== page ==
# Newbie question: Enumerators

Discussion in 'Ruby' started by Omran Nazir, Nov 21, 2009.

1. ### Omran NazirGuest

Hi, I know this is a very newbie question but its one concept that despite =
google and the O'Riley book I cant get my head around.=0A=0ACan someone ple=
ase give a simple explantion of what exactly an Enumerator is, what it can =
act on and why you can pass 'array.to_enum' to a method that expect 'array'=
? What sort of objects can be defined as 'enumerable' and what makes them s=
o? What is the difference between and Enumerator and an Iterator?=0A=0AThan=
ks in advance.=0A=0A Imran Nazir =0A=0AImran's profile" border=3D"0">=0AFri=
end, Boho, House Owner, Citizen, Engineer=0A=0A=0A

Omran Nazir, Nov 21, 2009

2. ### David A. BlackGuest

Hi --

On Sun, 22 Nov 2009, Omran Nazir wrote:

> Hi, I know this is a very newbie question but its one concept that
> despite google and the O'Riley book I cant get my head around.

It isn't a very nuby question at all. Enumerators are a pretty

> Can someone please give a simple explantion of what exactly an
> Enumerator is, what it can act on and why you can pass
> 'array.to_enum' to a method that expect 'array'? What sort of
> objects can be defined as 'enumerable' and what makes them so? What
> is the difference between and Enumerator and an Iterator?

An Enumerator is an Enumerable object (it has all the Enumerable
methods, like map, inject, find, etc.). The difference between an
enumerator and most enumerable objects is that most enumerable objects
have a "natural" solution to the question of what items they are
enumerating (or iterating over). For an array, the natural solution is
that the items are the elements of the array. For a hash, it's the
key/value pairs, and so on.

An enumerator knows about the Enumerable methods, but it doesn't have
any natural or automatic sense of what to iterate through. Therefore,
it has to attach itself to another object -- in fact, to a specific
method on another object.

Once you hook an enumerator up to a method on another object, the
enumerator will perform all of its enumerable operations (map, find,
etc.) by drawing on the output from that method.

Here's a kind of artificial example that might show you the basic
workings:

class MyDemo
def yield_stuff
yield 1
yield 22
yield 333
yield 4444
end
end

md = MyDemo.new
e = md.to_enumyield_stuff)

p e.select {|x| x > 100 } # [333, 4444]

If you rename yield_stuff to each, and create the enumerator like
this:

e = md.to_enum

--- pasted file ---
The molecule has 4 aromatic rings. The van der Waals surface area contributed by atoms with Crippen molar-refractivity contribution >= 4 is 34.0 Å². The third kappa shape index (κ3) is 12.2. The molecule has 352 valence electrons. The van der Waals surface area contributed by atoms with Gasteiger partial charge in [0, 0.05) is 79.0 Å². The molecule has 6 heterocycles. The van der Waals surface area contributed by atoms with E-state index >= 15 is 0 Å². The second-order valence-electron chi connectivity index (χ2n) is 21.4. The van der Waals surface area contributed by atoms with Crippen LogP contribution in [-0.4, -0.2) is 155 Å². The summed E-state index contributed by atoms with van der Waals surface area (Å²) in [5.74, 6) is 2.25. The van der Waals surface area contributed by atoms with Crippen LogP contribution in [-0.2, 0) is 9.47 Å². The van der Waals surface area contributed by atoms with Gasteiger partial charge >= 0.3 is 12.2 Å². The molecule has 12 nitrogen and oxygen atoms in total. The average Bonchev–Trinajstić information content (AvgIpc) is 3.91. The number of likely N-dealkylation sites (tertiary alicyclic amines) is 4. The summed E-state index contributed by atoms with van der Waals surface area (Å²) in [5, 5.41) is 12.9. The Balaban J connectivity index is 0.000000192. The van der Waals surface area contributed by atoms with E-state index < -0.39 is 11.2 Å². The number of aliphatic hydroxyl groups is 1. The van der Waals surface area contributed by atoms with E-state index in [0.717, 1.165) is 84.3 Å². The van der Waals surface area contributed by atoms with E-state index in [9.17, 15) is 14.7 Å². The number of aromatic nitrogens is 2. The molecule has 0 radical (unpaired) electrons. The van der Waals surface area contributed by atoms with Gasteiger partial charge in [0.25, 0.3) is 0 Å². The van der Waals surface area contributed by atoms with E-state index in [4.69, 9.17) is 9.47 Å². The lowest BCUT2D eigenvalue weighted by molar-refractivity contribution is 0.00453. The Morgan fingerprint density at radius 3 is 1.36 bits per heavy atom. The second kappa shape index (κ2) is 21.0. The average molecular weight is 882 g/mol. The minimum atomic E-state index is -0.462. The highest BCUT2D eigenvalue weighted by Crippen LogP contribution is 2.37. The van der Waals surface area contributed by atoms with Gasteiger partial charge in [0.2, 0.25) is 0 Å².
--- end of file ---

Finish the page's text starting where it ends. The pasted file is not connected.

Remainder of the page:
it will still work, because the default method the enumerator attaches
to is each.

Note that I would be able to pass my enumerator to any method that
expected an enumerable object, on which it could call select and other
enumerable methods.

I don't think I've answered everything but hopefully that will get you
started.

David

--
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David A. Black, Nov 21, 2009

3. ### David MasoverGuest

On Saturday 21 November 2009 03:35:03 pm Omran Nazir wrote:
> Hi, I know this is a very newbie question but its one concept that despite
> google and the O'Riley book I cant get my head around.
>
> Can someone please give a simple explantion of what exactly an Enumerator
> is,

Something which provides several things you usually find in an Enumerable
object, such as #each. Probably the simplest example of why you would want one
is to take something that behaves like #each and use other fun tools like
#map. A useless example -- you already know what map does:

(1..10).map{|x| x*2}

Now you can combine it with other iterators:

(1..10).each_slice(2).map{|a,b| a+b}

If you want to see what each_slice is doing, try this:

(1..10).each_slice(2).to_a

Basically, each_slice is returning an enumerator which, instead of just giving
us the numbers 1-10, it gives us the pairs of numbers -- 1,2; then 3,4; and so
on.

You can do other fun (but pointless) hacks like:

10.times.map{|x|x+1} == (1..10).to_a

Another reason you would want one is the ability to call enum.next repeatedly
-- to invert control, in a way. That is, rather than doing this:

File.open('foo') do |file|
file.each_line do |line|
# do something with line
end
end

File.open('foo') do |file|
enum = file.each_line
begin
loop do
line = enum.next
# do something with line
end
rescue StopIteration
# end of file
end
end

Why would you want to? Well, in case you wanted to do those reads out of order
-- basically, it lets you control when and how you read a line. Here's an
example that's closer to being practical:

File.open('foo') do |file|